Beginning with Tibet’s emergence as a regional power and concluding with its profound contemporary transformations, this anthology offers both a general and specific history, connecting the actions of individuals, communities, and institutions to broader historical trends that shaped Asia and the world. With contributions from American, French, German, Italian, Chinese, Japanese, and Tibetan scholars, the collection reflects the international character of Tibetan studies and its multiple, interdisciplinary perspectives. Contributors address many aspects of Tibetan culture frequently neglected in popular accounts, and the editors render Tibetan person and place names in an easy-to-pronounce phonetic system—a key component increasing the volume’s accessibility. They also standardize complex and sometimes cryptic references to cited works, clearing the path for additional research in directly related and peripheral fields. By far the most concise scholarly anthology on Tibetan civilization in any Western language, this reader clarifies the history of Tibet, its relation to its neighbors, and its role in world affairs.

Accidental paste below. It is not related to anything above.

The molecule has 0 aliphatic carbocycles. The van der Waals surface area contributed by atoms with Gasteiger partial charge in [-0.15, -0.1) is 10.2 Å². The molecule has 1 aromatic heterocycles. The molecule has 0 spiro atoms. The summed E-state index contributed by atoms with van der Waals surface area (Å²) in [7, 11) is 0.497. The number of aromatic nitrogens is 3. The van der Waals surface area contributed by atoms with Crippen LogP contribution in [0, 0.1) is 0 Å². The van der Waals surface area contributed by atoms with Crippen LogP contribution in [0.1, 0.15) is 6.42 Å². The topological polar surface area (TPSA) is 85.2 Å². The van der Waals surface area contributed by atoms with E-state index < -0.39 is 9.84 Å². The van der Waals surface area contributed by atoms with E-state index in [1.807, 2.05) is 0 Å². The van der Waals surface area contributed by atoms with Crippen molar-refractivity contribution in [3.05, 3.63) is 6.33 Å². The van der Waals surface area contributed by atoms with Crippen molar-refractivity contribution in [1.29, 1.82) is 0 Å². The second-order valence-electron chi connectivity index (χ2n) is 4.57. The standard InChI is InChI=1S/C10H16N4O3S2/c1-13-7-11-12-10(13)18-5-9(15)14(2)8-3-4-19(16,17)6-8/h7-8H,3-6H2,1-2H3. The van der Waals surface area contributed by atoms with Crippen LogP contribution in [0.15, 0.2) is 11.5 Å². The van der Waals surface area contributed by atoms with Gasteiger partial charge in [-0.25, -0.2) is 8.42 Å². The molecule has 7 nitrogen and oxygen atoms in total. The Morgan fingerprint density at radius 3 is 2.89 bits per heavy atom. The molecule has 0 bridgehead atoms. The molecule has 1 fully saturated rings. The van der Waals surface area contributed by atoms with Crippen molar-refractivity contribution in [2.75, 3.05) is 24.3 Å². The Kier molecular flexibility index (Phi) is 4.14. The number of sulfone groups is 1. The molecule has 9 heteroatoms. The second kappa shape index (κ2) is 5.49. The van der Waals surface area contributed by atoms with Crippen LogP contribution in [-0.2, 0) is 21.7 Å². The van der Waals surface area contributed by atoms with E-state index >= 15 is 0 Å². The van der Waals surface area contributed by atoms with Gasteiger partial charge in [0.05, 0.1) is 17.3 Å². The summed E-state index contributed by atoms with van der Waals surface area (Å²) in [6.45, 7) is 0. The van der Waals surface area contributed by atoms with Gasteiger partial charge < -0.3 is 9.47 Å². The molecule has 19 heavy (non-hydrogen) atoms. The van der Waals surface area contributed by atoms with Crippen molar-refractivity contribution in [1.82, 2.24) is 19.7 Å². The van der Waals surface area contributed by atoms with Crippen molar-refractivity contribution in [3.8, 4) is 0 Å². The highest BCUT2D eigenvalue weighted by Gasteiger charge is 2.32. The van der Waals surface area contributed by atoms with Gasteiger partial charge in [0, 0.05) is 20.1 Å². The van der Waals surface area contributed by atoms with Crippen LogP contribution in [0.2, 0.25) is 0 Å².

After the fall of the Qing dynasty in 1911, the Chinese Nationalists, without the traditional religious authority of the Manchu Emperor, promoted nationalism and racial unity in an effort to win support among Tibetans. Once this failed, Chinese politicians appealed to a shared Buddhist heritage. This shift in policy reflected the late-nineteenth-century academic notion of Buddhism as a unified world religion, rather than a set of competing and diverse Asian religious practices.